In this first presidential election since the Citizens United decision of the Supreme Court took away Congress's legislative ability to reduce the corrupting influence of big money on the U.S. electoral process, there are worrisome manifestations of that influence every week. For example, Mitt Romney right now is doing some fund-raising in Britain among banking nabobs on the heels of the Libor-fixing scandal. A cochair of an event that is charging $25,000 to $75,000 a head to schmooze with the presumptive GOP nominee is the chief lobbyist of Barclays. He replaced in that role former Barclays chief executive Bob Diamond, who resigned (from his bank job and from his role in the Romney fund-raiser) because of his bank's central role in the scandal.
But if I had to identify one source of big money whose influence is most worrisome on issues I happen to think about a lot, it would be someone who will meet Romney at a later stop on his current overseas trip, in Israel. That source is casino magnate Sheldon Adelson. Two things about Adelson's role in this post-Citizens United world stand out. One is the sheer magnitude of the money involved. Adelson appears to be on track to be the single biggest individual donor in this U.S. election year—although we may never know that for sure, given the way the bundling of political money works and the refusal of the Romney campaign to identify the sources of its bundled money. Adelson's fortune is currently estimated at about $24 billion. He has taken in stride the fluctuation of his wealth by many billions as shares of the Las Vegas Sands Corporation tanked during the recession before recovering, and he has repeatedly commented about how wide he intends to open his wallet to the candidate of his choice. During the primary season, that candidate was Newt Gingrich. Adelson said he would have been willing to give as much as $100 million to Gingrich's campaign, before that campaign ended and Adelson turned his support to Romney.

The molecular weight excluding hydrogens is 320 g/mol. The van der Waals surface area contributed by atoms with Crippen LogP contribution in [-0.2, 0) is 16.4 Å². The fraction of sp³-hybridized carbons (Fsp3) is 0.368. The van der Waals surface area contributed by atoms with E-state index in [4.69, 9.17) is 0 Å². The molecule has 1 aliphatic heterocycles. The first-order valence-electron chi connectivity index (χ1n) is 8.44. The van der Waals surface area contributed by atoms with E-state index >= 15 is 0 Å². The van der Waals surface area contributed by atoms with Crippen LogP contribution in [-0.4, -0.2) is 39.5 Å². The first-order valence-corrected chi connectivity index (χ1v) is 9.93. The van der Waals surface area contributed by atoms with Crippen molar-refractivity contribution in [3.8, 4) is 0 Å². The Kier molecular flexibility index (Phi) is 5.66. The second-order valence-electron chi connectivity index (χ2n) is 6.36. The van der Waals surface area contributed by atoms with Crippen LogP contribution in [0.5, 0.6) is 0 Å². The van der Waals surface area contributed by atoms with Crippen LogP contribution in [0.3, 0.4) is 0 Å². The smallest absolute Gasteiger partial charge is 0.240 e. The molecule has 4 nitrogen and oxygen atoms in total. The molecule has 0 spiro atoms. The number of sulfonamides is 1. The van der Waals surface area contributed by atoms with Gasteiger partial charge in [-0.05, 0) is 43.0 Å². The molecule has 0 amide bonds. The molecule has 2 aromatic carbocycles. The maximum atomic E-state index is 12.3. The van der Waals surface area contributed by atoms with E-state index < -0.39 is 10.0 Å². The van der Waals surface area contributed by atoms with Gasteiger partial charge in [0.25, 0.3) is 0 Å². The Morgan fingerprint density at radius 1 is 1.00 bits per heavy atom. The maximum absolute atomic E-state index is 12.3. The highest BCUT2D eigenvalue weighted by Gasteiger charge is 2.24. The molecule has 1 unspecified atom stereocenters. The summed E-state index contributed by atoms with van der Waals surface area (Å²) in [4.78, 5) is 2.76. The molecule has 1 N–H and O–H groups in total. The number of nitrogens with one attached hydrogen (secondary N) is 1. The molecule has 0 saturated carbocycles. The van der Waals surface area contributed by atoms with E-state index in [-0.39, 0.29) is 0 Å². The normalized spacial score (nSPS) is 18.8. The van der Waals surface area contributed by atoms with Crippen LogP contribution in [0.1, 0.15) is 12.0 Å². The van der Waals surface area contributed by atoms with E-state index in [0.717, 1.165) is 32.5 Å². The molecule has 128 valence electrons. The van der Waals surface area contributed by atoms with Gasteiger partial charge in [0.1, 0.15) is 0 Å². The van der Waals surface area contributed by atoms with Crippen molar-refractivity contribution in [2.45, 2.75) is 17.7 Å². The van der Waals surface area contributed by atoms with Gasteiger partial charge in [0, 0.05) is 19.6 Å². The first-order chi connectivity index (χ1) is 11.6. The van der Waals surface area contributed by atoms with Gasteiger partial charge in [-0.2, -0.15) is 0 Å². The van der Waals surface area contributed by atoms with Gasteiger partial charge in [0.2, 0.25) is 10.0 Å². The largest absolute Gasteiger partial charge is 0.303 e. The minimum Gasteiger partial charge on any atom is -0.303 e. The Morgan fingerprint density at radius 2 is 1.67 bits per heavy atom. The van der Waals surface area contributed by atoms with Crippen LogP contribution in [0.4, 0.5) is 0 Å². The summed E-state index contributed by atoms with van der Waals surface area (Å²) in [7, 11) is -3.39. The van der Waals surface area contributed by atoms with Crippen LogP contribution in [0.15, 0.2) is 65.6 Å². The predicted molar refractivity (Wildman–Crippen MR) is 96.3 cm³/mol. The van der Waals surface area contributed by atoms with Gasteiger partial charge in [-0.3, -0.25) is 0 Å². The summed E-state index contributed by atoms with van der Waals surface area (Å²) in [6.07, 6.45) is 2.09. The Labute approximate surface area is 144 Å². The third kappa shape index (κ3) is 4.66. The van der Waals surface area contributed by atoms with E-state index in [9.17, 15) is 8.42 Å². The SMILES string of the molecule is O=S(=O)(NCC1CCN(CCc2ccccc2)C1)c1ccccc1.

The other distinguishing characteristic of Adelson is the strength of his affinity to a foreign government—not just to a foreign country but to the policies of the current government of that country. It is appropriate that Adelson will be one of the greeters when Romney arrives in Israel because, although Adelson is a U.S. citizen, his declared primary allegiance is to Israel. Adelson once commented that when he did military service as a young man it “unfortunately” was in a U.S. uniform rather than an Israeli one and that all he and his Israeli wife “care about is being good Zionists, being good citizens of Israel, because even though I am not Israeli born, Israel is in my heart.”
Adelson is using his fortune to push a political agenda in Israel as well as in the United States. One way he has done that is by establishing five years ago a free-distribution newspaper, Israel Hayom, which has become the highest-circulation daily in Israel. The paper follows a firmly rightist, pro-Netanyahu line. As a business the newspaper is a money loser, but Adelson cheerfully has indicated his willingness to continue losing money on the paper (not a significant loss, in comparison with his fortune) to get its message across.
Israel already has a government to Adelson's liking, and he is using his money to sustain public support for it. In the United States, it is a matter of still trying to buy a government to his liking. His current hoped-for vehicle for doing that—Mitt Romney—has to date left his foreign policy largely a blank beyond slogans and the most general of themes. This was fully in evidence in his pre-trip VFW speech, in which the paucity of specific alternatives to the Obama administration's policies was as evident as the rhetorical vehemence with which the Obama foreign policy in general was denounced. (Jacob Heilbrunn has furnished a good guide on how to interpret that speech.) It is possible, of course, that very specific foreign-policy ideas are firmly embedded in the candidate's head, being kept in occultation there until he is elected. It is at least as plausible that there is much opportunity for those who would enjoy influence with a President Romney, including those most helpful in electing him, would have considerable opportunity to influence the policies that eventually emerge. In Adelson's case, so much money is involved that it is hard to believe that money would not buy something on matters he feels most strongly about. When Gingrich was his man, it bought a candidate who dismissed the Palestinians as an “invented” people.
Adelson probably has strong feelings about some of the same fiscal and economic matters that some other very wealthy Americans have strong feelings about. He has griped, for example, about the whole idea of progressive income taxes. But given where he has put both his money and his mouth, matters relating to Israel are of prime importance to him. Romney and the Republicans have, of course, been trying to use sentiment toward Israel as one of the themes for bashing Obama. Here's what Romney said about Israel in the VFW speech: